Returning to the dating scene after a ten-year absence has been enlightening. I am not altogether unfamiliar with the struggles of dating because so many of my clients are swimming laps in the dating pool. Just as often as not they are fighting to stay afloat and not drown in the deep end of the pool where the water is dark and chilly. And the lifeguards are too busy checking out the hot-bodied swimmers to notice somebody going under and hoping for compassionate rescue.
Which brings me to my recent adventure in dating: ghosting. For those of you unfamiliar, ghosting is when someone suddenly and inexplicably cuts off all communication. It can happen at any stage of the dating cycle, from the first date to months and months of dating and significant intimacy. This isn’t about sending a message on a dating app and getting no reply. It’s about actually meeting someone in person, usually for several dates or longer, and then they completely disappear. As if by alien abduction. Or being kidnapped by the Sandinistas…minus the ransom note. Or, given my known love of all things Harry Potter, they disapparate and never reappear.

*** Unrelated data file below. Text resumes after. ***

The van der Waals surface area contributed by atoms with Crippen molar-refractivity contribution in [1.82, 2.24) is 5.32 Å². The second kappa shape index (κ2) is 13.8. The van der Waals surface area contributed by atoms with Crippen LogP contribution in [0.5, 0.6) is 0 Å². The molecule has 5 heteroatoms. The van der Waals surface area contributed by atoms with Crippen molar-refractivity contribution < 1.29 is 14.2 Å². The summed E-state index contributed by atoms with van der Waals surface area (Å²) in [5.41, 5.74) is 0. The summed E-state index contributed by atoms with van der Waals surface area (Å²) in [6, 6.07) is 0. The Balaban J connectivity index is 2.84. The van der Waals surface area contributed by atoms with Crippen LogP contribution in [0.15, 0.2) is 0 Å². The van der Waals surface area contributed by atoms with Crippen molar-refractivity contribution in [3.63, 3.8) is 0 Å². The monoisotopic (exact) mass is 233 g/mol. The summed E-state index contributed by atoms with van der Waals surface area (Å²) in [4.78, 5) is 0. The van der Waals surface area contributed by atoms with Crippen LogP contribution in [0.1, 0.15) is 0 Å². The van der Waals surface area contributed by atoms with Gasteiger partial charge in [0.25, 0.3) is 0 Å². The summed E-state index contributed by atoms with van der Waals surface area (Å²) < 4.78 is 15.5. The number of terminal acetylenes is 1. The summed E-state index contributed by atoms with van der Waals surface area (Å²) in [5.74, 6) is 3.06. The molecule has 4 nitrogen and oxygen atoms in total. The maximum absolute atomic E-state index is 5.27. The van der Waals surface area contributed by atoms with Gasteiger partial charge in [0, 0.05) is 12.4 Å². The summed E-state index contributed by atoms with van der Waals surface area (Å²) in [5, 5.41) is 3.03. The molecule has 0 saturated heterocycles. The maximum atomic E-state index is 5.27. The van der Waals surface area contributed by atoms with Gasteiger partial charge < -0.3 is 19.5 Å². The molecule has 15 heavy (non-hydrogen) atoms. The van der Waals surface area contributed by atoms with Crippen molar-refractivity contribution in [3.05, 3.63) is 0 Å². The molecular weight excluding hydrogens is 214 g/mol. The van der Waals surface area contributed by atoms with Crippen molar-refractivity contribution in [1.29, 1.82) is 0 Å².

I met a guy recently who seemed to be a good fit. We are both mental health professionals. We work within a few miles of each other. We have several real-life friends in common. We emailed and texted for hours a day, days at a time, until he couldn’t take it anymore and insisted we finally meet in person. It was a great first date with three hours of talking and laughing. There might have been some kissing. I’m too much of a gentleman to share details, but I will say there was no sex. More texting and talking later that night and the next day, and plans for a date the next night. Which he cancelled abruptly a few hours beforehand citing a head cold. In July. In Texas. Me being me, I give the benefit of the doubt based on my own experience with Texas weather and sinuses that view life here as a form of torture reserved for enemy combatants and prisoners of war. More so because he was so apologetic and hopeful for a rain check. A few more days of talking and texting about life and shared interests. And then it happened. He disappeared into the ether of the universe, never to be heard from again. Thinking perhaps he took a turn for the worse and somehow this dubious head cold might have worsened into a near-death experience I did check on him a few more times, even offering soup or a drug store run. No response at all. I think perhaps his disapparation skills are not strong and he vanished into non-being, which is to say everything according to Minerva McGonagall. He’s out there somewhere.